The gurus have also discouraged people from consuming butter, with its wonderful short-chain fatty acids that are so supportive of the good flora and so useful against intestinal pathogens. Butyric, propionic, and caprylic acid in particular are known to have anti-fungal properties. Also, digestion is a PARASYMPATHETIC activity. This means that it’s aided by a state of relaxation, and impeded by stress. Many of us have discovered that a stressful business lunch sits inside us for hours like stone, while a relaxed dinner with friends seems to be digested with no effort. I wonder if a book entitled BLOATED NO MORE would outsell “Co-Dependent No More.” There must be millions of sufferers out there who have no clue as to why their belly sticks out so much, and it only gets worse the more they try to eat “healthy” foods such as unsoaked oatmeal and beans and broccoli and lots of whole-wheat bread.


Here is a summary of my recommendations of how to eliminate bloating, including some I haven’t mentioned yet:

  • yes, it could be estrogen deficiency. Correct it, and I don’t mean microdoses.
  • try eliminating all cooked or otherwise processed grains except rice
  • keep beans, tofu, and certain COOKED vegetables (especially of the cabbage family) to a minimum
  • eating sugar is like pouring gasoline on the fire; Candida loves it
  • eat as much raw food as possible
  • if milk is difficult to digest, try buttermilk instead
  • see if a strong digestive supplement, such as Great Earth Ergozyme (the only kind that worked for me; others were too weak) or Enzymatic Therapy’s Mega-Zyme might work for you
  • if meat seems difficult to digest, try marinating it before cooking
  • if cheese produces that “heavy sensation,” try the delicious kefir cheese
  • try taking 500mg pantothenic acid after each meal. It increases intestinal motility.
  • if possible, try a brisk walk after each meal
  • try to arrange for a pleasant, relaxed atmosphere during meals
  • a vigorous belly massage sometimes helps a little
  • a supplement called FOS (fructo-oligosaccharides) feeds the good bacteria, helping them drive out yeast and other bad bugs
  • caprylic acid, found in goat milk, also helps the intestinal flora and strengthens the walls of the intestines
  • butter may help also; it contains the short-chain fatty acids that are anti-fungal
  • I hesitate to recommend fasting, but if nothing else works, fasting generally will; just fasting during sleep has a wonderful effect
  • my grandmother’s favorite remedy was ACTIVATED CHARCOAL. The problem to watch out for is possible interference with the absorption of prescription drugs.

NOTE: If digestive deficiency, bloating, and post-meal fatigue persist no matter what you do, you could be HYPOTHYROID, or suffering from another serious disorder. Do see a doctor.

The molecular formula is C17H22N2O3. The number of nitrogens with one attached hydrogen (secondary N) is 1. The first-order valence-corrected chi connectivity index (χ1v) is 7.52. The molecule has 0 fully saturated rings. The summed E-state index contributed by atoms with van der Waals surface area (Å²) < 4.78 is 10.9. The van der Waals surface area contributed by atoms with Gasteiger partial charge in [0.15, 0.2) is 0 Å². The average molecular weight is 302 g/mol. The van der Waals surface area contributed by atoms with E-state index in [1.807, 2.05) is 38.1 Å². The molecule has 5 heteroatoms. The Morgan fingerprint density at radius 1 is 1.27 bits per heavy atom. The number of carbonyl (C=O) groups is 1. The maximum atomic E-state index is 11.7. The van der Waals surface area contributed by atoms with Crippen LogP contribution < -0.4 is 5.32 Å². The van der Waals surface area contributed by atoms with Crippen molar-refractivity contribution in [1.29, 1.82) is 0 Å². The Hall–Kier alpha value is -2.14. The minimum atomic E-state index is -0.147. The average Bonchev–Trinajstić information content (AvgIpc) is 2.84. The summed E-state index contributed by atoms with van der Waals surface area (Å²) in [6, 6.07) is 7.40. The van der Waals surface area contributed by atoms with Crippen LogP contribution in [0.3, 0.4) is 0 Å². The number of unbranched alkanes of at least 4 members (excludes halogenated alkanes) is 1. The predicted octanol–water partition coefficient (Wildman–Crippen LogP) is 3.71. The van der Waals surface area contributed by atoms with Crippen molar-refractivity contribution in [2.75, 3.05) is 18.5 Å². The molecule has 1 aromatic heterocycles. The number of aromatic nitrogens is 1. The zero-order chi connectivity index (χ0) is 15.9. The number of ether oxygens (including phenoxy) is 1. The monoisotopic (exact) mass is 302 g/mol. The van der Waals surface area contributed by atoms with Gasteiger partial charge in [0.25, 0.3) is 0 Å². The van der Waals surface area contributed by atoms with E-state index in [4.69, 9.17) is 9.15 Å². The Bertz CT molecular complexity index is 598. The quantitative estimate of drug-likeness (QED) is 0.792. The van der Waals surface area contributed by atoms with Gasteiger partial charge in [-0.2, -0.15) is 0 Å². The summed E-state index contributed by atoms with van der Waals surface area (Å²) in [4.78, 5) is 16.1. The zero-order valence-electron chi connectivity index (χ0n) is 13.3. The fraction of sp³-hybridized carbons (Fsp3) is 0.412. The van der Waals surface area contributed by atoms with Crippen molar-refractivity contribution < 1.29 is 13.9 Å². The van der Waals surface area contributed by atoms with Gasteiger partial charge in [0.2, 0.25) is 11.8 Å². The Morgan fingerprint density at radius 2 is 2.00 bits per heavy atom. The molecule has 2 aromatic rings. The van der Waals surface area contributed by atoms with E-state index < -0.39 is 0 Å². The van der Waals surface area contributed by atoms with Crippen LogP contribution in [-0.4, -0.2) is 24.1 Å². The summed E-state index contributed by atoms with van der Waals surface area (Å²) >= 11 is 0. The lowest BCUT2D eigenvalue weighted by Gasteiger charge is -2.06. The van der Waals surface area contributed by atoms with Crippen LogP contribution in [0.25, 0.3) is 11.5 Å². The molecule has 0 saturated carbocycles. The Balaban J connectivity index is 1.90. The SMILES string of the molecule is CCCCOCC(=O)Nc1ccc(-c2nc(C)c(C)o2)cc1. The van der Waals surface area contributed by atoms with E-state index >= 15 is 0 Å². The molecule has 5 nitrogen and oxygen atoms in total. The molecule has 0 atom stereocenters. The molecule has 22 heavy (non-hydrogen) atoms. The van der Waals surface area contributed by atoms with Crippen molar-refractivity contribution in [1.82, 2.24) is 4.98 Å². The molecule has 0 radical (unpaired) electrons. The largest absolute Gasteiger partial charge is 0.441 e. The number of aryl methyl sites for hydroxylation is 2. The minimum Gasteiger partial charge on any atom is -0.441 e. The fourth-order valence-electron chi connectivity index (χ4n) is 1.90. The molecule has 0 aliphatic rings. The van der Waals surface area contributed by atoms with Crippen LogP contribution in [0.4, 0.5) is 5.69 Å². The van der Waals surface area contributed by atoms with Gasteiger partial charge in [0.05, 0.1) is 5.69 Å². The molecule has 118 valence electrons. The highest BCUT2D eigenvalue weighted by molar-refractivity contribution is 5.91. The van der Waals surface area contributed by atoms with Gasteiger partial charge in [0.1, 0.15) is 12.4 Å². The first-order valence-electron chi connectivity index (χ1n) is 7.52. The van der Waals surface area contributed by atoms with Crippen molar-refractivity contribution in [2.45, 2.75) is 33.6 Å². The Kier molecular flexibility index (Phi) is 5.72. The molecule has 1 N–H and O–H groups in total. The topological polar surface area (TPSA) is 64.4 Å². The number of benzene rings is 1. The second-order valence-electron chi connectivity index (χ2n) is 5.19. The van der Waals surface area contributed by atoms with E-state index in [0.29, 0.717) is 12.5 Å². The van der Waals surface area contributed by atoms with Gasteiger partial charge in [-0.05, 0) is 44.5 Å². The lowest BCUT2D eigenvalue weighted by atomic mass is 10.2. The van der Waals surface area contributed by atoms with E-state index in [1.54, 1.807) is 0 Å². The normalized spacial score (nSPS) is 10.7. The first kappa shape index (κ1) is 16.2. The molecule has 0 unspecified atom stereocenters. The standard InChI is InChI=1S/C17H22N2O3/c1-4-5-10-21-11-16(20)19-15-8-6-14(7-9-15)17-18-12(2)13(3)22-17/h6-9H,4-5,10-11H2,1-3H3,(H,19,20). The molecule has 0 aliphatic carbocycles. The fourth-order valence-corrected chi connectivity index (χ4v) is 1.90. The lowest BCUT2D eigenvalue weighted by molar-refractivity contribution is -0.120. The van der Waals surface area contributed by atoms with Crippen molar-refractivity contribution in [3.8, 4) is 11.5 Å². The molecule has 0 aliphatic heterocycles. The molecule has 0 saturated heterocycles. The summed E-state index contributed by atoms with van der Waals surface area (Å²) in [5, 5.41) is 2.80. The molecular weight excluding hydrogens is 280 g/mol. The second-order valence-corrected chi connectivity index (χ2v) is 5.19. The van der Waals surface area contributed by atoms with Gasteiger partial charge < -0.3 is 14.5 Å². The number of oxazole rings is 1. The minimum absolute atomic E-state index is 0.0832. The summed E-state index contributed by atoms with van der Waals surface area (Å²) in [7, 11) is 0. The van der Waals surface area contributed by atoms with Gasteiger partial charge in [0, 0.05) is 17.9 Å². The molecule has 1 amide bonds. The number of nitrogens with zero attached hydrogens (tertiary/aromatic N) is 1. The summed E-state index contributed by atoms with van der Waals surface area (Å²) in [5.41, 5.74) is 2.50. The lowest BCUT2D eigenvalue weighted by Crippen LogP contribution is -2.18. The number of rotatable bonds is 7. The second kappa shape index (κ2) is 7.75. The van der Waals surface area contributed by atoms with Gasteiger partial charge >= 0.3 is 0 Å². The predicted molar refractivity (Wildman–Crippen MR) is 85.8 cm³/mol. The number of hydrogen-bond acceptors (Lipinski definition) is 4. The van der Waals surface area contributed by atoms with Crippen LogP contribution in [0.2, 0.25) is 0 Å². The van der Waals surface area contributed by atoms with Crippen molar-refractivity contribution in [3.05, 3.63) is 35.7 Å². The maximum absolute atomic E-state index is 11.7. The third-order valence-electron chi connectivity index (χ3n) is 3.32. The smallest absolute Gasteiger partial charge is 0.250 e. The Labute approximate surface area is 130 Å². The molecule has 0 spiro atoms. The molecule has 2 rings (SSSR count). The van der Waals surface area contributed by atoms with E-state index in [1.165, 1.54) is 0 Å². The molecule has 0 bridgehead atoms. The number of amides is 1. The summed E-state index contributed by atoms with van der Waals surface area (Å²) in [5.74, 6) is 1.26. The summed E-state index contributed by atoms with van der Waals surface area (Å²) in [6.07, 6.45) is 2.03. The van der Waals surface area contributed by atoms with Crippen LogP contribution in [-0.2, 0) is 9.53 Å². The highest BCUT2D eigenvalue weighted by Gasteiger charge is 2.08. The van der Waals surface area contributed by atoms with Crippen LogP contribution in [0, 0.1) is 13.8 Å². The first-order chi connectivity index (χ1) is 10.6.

A side note on symptoms of hypothyroidism when your doctor insists that your levels are “within the normal range.” Ray Peat makes an intriguing claim that unsaturated fatty acids create thyroid resistance (i.e. the tissues become less sensitive to the thyroid hormones). Coconut oil, on the other hand, supports thyroid function, according to Ray Peat. He doesn’t document this statement, but there might be something to it. His article on coconut oil is absolutely compelling and has convinced me to start using it. Within a short time I began experiencing the benefits that he describes.

Write me if you’d like the text.

(Sources: Sally Fallon, “Nourishing Traditions,” ProMotion Publishing, 1995;

Stoppard M, “Menopause,” Dorling-Kindersley 1994. I also wish to thank Grace Aaron for drawing my attention to the problem of salt avoidance and the deficiency of hydrochloric acid.)

Lynne writes:

Just a quick note: A lot of nutritionists recommend a grain based diet. However, the ones I go to have surprised me by telling me how HARD they are to digest for many people. I always felt guilty for avoiding them—except for brown rice. Oatmeal or oat bran will knock me right out. I don’t mean make me sluggish, I mean I couldn’t drive because my eyes would cross with the spaceys. A friend of mine reports she loves corn but sees it come out in the exact same form it went in, so how could it do any good? I think her body is not able to digest whatever coats the corn and so passes it right through. You’re right. Grains are/were a sacred cow. Maybe it is whole grains that people can’t digest—I mean not ground up whole grains. Maybe—you could find this out—if they have some strange protein coating. As for beans, both Earl and I can eat these every day without the slightest touch of gas. One caveat: don’t even think of eating sugar within two hours of a bean meal. You may actually explode. So many people eat those traditional baked beans with molasses and wonder why they get gas. They blame it on the beans and not the sugar.